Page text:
FlexCel, same as Excel, stores the file you are creating into memory, in order to be able to calculate it. So if you write cells you will eventually go out of memory. But not only in FlexCel, in Excel too.
If you are writing 1 million rows x 500 columns, you are writing 500 million cells. While FlexCel is very optimized in memory usage (so for example it won't keep in memory 500 million of strings "test", but keep it only once), we can't do magic.
The maximum memory that a 32bit process can have is 2GB, or 2^32 bytes. 2^32/(500* 1048577) = 8.2 bytes per cell, which seems correct. We need 2 bytes to store the format of a cell + 4 bytes for a pointer to the string, + 2 extra bytes to store the row and column of the cell, which means 8 bytes per cell.
And even if we could magically reduce the memory from cell to say 4 bytes per cell (remember just a pointer is 4 bytes in 32 bits), you would still be able to run out of memory by writing 1000 columns. And even if you managed to save that file, a 32 bit Excel would run out of memory trying to open it, because Excel has the same limitations than us. (that's why until Excel 2007 you couldn't write more than 65535 rows, Excel 2003 was limited to use 1gb of memory, so it didn't made sense to allow much more than that).
So after all the "theory talk", if you want a fast and simple solution, just use 64 bits. The 64 bit app will use more memory than the 32 bit one (every pointer in 64 bits is 8 bytes), but it won't be limited to 2 gb, or to the available memory in your machine, since the memory will be paged if if you need more memory. Remember that to open such file, your users will likely need Excel 64 bits, or they will run out of memory too opening it.
For a more complex solution, you should really rethink what data you are writing to the spreadsheet. Excel isn't a database (even if many of us like to use it like that), and for massive amounts of data it doesn't work well. After all, you are still limited to 1 million rows, which would be ridiculous in a database. And no human is ever going to read those 500 million cells anyway, it is impossible.
Sometimes when looking at those big numbers our mind plays tricks to us and they don't seem that big, after all it is "only" 1 million rows and 500 columns. But to get a better idea of the magnitude we are speaking here, let's think you want to read that information (if you are writing it, we can assume someone will read it). If you spend 1 second looking at every cell, you would spend 500 million seconds, or 500* 1048577/3600/24/365 = more than 16 years (!) Of course FlexCel will write the cells much faster than 1 per second, but anyway, expect it to take a long time to generate that file. And expect Excel to take a long time to read all the cells too. For that kind of information, it doesn't really make sense to have it in a spreadsheet, since nobody has 16 years to look at it (16 years for those speed readers who can read 1 cell per second). This is information you will probably need to query to get the information you want. The spreadsheets you generate should have this queried data, so someone opening them will be able to actually read them. To query the data, the best is to have a database which is designed for that. If you want that data to be consumed by another app and not by an human, then the best is to send say an sqllite file and not an xlsx file, it will work much better. Spreadsheets in general should be "human size", not "machine size".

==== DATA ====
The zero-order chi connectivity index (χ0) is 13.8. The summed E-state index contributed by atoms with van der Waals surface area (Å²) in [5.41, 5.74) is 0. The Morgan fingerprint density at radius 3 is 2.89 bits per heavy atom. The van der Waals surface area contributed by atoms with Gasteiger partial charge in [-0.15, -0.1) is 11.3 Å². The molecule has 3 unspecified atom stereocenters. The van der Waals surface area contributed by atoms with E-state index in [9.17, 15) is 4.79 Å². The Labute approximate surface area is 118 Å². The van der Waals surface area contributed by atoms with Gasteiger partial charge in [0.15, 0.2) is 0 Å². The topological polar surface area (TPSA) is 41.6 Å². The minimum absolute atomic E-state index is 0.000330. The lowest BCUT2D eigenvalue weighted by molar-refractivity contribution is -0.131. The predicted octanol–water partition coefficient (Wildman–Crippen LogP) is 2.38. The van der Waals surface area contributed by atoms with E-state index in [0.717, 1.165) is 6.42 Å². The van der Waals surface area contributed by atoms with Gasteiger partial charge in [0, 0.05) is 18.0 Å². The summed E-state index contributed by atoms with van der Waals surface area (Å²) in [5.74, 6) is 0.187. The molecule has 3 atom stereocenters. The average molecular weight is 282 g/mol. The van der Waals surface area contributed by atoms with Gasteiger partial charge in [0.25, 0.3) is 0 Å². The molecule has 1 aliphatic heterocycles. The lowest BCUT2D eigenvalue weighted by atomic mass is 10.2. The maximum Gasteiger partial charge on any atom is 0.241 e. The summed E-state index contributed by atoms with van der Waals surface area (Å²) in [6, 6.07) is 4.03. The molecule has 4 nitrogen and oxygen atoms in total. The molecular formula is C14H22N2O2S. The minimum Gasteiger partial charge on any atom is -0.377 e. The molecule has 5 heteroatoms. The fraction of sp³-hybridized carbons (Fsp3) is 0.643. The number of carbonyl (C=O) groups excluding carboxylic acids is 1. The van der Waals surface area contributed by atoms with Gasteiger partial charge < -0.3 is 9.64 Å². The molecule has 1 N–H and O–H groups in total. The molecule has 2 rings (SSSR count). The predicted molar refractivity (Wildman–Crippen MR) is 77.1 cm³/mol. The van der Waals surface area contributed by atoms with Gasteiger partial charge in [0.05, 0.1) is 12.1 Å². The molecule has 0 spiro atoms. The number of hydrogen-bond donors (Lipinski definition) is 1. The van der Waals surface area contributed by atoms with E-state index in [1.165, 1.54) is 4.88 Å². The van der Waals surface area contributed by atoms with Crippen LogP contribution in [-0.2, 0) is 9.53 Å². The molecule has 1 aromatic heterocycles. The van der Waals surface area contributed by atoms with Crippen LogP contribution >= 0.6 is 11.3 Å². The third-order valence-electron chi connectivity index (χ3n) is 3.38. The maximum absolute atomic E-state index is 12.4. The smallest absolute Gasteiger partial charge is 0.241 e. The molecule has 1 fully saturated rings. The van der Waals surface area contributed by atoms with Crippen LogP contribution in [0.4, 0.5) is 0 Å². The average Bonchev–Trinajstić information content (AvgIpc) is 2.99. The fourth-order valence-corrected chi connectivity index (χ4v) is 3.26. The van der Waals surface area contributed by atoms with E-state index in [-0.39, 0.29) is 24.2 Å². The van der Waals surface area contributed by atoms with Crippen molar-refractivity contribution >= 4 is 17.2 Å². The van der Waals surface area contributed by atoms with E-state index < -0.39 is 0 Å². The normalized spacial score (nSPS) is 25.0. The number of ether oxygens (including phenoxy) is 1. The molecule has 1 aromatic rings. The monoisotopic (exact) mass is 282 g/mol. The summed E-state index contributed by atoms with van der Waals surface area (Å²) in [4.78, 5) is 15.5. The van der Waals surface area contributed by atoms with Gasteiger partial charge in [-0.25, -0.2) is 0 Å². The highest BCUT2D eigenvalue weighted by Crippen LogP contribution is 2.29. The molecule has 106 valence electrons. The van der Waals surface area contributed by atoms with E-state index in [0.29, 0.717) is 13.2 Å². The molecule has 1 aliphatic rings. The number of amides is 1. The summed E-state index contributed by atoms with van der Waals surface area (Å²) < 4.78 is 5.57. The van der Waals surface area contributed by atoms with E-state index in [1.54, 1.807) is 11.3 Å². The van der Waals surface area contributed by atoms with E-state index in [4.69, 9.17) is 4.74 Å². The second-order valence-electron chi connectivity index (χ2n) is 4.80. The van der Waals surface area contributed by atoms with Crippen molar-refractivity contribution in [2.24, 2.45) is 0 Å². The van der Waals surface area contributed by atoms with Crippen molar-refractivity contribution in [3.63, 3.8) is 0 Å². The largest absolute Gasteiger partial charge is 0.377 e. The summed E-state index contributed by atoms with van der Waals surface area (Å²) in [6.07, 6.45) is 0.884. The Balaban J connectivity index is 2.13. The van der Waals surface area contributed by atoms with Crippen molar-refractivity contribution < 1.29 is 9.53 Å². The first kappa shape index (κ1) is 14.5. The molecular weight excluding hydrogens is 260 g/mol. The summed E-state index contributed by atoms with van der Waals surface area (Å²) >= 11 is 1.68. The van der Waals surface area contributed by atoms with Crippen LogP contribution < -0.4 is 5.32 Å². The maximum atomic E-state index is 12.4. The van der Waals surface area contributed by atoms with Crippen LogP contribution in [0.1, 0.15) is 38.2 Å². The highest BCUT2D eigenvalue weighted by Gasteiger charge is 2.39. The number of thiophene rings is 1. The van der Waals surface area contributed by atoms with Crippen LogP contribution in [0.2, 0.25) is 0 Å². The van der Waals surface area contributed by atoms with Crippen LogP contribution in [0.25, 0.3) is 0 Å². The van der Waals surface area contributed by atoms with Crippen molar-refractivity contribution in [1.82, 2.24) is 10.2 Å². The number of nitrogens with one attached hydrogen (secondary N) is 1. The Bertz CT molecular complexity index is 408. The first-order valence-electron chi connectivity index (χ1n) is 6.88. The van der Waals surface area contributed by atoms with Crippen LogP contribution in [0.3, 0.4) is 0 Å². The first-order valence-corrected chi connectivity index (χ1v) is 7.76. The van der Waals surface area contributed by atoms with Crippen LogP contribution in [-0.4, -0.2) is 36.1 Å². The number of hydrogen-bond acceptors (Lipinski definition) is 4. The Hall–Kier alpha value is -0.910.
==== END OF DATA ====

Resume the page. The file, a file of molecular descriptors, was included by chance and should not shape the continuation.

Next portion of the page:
It is actually in our plans to allow you to write spreadhseets not limited by memory by paging out to disk as needed (as said at the beginning the main issue being to calculate formulas), but even if we do implement that, you should probably not use it. Your example is trivial, you are writing the same string "Test" everywhere, so both Excel and FlexCel are able to figure that out, and keep a single string in memory and pointers to that. But a real file would have real data, and use even more memory. So even if you were able to create this file:
1)Excel 32 bits will not be able to open it.
2)Excel 64 bits will take forever to open it.
3)FlexCel will take forever to generate it.
4)The size of the xlsx file will be huge. Remember you are hitting a 2GB memory. While the data in an xlsx file is zipped, with actual data (not a test string repeated), the resulting file might be say 1gb. You don't want to email that.